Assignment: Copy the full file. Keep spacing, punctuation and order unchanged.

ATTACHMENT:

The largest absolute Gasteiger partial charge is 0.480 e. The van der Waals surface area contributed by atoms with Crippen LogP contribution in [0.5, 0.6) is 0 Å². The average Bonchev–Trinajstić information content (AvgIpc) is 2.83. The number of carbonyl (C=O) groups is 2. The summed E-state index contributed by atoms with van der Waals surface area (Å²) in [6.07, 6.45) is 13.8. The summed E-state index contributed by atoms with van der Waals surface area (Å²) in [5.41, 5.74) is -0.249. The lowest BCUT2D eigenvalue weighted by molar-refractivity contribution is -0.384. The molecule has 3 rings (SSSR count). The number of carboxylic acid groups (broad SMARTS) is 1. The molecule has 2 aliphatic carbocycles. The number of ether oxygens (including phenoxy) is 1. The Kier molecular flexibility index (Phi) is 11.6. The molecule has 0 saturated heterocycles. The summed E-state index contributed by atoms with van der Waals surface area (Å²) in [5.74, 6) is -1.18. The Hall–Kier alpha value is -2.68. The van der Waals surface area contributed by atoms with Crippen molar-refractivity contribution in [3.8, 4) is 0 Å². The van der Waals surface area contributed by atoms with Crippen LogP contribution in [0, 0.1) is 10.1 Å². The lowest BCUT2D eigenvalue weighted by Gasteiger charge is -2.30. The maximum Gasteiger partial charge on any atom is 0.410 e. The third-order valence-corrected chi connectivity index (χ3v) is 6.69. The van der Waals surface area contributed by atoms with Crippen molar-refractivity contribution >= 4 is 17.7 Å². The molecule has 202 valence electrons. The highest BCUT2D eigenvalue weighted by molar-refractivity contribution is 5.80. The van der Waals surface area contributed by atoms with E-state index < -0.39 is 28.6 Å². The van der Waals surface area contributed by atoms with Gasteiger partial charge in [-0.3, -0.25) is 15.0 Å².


The largest absolute Gasteiger partial charge is 0.480 e. The van der Waals surface area contributed by atoms with Crippen LogP contribution in [0.5, 0.6) is 0 Å². The average Bonchev–Trinajstić information content (AvgIpc) is 2.83. The number of carbonyl (C=O) groups is 2. The summed E-state index contributed by atoms with van der Waals surface area (Å²) in [6.07, 6.45) is 13.8. The summed E-state index contributed by atoms with van der Waals surface area (Å²) in [5.41, 5.74) is -0.249. The lowest BCUT2D eigenvalue weighted by molar-refractivity contribution is -0.384. The molecule has 3 rings (SSSR count). The number of carboxylic acid groups (broad SMARTS) is 1. The molecule has 2 aliphatic carbocycles. The number of ether oxygens (including phenoxy) is 1. The Kier molecular flexibility index (Phi) is 11.6. The molecule has 0 saturated heterocycles. The summed E-state index contributed by atoms with van der Waals surface area (Å²) in [5.74, 6) is -1.18. The Hall–Kier alpha value is -2.68. The van der Waals surface area contributed by atoms with Crippen molar-refractivity contribution in [3.8, 4) is 0 Å². The van der Waals surface area contributed by atoms with Crippen LogP contribution in [0, 0.1) is 10.1 Å². The lowest BCUT2D eigenvalue weighted by Gasteiger charge is -2.30. The maximum Gasteiger partial charge on any atom is 0.410 e. The third-order valence-corrected chi connectivity index (χ3v) is 6.69. The van der Waals surface area contributed by atoms with Crippen molar-refractivity contribution >= 4 is 17.7 Å². The molecule has 202 valence electrons. The highest BCUT2D eigenvalue weighted by molar-refractivity contribution is 5.80. The van der Waals surface area contributed by atoms with E-state index < -0.39 is 28.6 Å². The van der Waals surface area contributed by atoms with Gasteiger partial charge in [-0.3, -0.25) is 15.0 Å².